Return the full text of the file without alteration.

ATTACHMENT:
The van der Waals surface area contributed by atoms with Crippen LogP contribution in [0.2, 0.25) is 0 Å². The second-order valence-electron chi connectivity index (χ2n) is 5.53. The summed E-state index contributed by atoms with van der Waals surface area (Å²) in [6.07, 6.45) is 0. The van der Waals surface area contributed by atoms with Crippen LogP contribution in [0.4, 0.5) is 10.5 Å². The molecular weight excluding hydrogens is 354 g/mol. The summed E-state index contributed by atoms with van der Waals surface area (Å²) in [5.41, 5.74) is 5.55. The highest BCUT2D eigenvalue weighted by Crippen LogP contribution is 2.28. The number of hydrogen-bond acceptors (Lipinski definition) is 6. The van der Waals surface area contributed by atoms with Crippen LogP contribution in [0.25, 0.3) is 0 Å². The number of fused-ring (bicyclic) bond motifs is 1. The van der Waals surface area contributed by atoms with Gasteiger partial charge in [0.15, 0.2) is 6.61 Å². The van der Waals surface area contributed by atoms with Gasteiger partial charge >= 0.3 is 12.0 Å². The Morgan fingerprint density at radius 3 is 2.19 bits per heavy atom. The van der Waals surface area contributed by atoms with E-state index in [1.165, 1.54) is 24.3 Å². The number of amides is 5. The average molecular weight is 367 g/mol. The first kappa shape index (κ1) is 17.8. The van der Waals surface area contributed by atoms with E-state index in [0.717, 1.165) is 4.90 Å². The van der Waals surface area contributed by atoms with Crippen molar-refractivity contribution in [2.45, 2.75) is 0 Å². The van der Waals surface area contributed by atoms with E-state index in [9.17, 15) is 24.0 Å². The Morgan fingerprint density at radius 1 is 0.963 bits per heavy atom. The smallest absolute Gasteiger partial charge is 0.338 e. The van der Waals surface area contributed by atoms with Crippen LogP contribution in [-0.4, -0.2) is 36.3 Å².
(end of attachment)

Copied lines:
The van der Waals surface area contributed by atoms with Crippen LogP contribution in [0.2, 0.25) is 0 Å². The second-order valence-electron chi connectivity index (χ2n) is 5.53. The summed E-state index contributed by atoms with van der Waals surface area (Å²) in [6.07, 6.45) is 0. The van der Waals surface area contributed by atoms with Crippen LogP contribution in [0.4, 0.5) is 10.5 Å². The molecular weight excluding hydrogens is 354 g/mol. The summed E-state index contributed by atoms with van der Waals surface area (Å²) in [5.41, 5.74) is 5.55. The highest BCUT2D eigenvalue weighted by Crippen LogP contribution is 2.28. The number of hydrogen-bond acceptors (Lipinski definition) is 6. The van der Waals surface area contributed by atoms with Crippen LogP contribution in [0.25, 0.3) is 0 Å². The number of fused-ring (bicyclic) bond motifs is 1. The van der Waals surface area contributed by atoms with Gasteiger partial charge in [0.15, 0.2) is 6.61 Å². The van der Waals surface area contributed by atoms with Gasteiger partial charge >= 0.3 is 12.0 Å². The Morgan fingerprint density at radius 3 is 2.19 bits per heavy atom. The van der Waals surface area contributed by atoms with E-state index in [1.165, 1.54) is 24.3 Å². The number of amides is 5. The average molecular weight is 367 g/mol. The first kappa shape index (κ1) is 17.8. The van der Waals surface area contributed by atoms with E-state index in [0.717, 1.165) is 4.90 Å². The van der Waals surface area contributed by atoms with Crippen molar-refractivity contribution in [2.45, 2.75) is 0 Å². The van der Waals surface area contributed by atoms with E-state index in [9.17, 15) is 24.0 Å². The Morgan fingerprint density at radius 1 is 0.963 bits per heavy atom. The smallest absolute Gasteiger partial charge is 0.338 e. The van der Waals surface area contributed by atoms with Crippen LogP contribution in [-0.4, -0.2) is 36.3 Å².